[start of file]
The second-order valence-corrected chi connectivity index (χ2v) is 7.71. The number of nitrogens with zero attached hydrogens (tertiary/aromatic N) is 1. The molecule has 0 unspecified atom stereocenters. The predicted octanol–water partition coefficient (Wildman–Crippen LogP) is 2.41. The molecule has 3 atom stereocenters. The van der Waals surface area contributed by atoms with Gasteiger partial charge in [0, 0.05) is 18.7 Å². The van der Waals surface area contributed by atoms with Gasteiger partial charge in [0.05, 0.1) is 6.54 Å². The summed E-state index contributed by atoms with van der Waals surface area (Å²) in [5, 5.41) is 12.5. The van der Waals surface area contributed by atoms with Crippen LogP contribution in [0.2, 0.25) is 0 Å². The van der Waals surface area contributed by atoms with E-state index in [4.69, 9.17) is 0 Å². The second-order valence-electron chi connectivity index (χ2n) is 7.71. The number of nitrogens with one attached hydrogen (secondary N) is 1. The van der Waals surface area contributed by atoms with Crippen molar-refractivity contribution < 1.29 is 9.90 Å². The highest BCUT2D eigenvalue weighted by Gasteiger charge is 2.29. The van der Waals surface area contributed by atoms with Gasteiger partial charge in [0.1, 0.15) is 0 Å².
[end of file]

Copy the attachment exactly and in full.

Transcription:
The second-order valence-corrected chi connectivity index (χ2v) is 7.71. The number of nitrogens with zero attached hydrogens (tertiary/aromatic N) is 1. The molecule has 0 unspecified atom stereocenters. The predicted octanol–water partition coefficient (Wildman–Crippen LogP) is 2.41. The molecule has 3 atom stereocenters. The van der Waals surface area contributed by atoms with Gasteiger partial charge in [0, 0.05) is 18.7 Å². The van der Waals surface area contributed by atoms with Gasteiger partial charge in [0.05, 0.1) is 6.54 Å². The summed E-state index contributed by atoms with van der Waals surface area (Å²) in [5, 5.41) is 12.5. The van der Waals surface area contributed by atoms with Crippen LogP contribution in [0.2, 0.25) is 0 Å². The van der Waals surface area contributed by atoms with E-state index in [4.69, 9.17) is 0 Å². The second-order valence-electron chi connectivity index (χ2n) is 7.71. The number of nitrogens with one attached hydrogen (secondary N) is 1. The van der Waals surface area contributed by atoms with Crippen molar-refractivity contribution < 1.29 is 9.90 Å². The highest BCUT2D eigenvalue weighted by Gasteiger charge is 2.29. The van der Waals surface area contributed by atoms with Gasteiger partial charge in [0.1, 0.15) is 0 Å².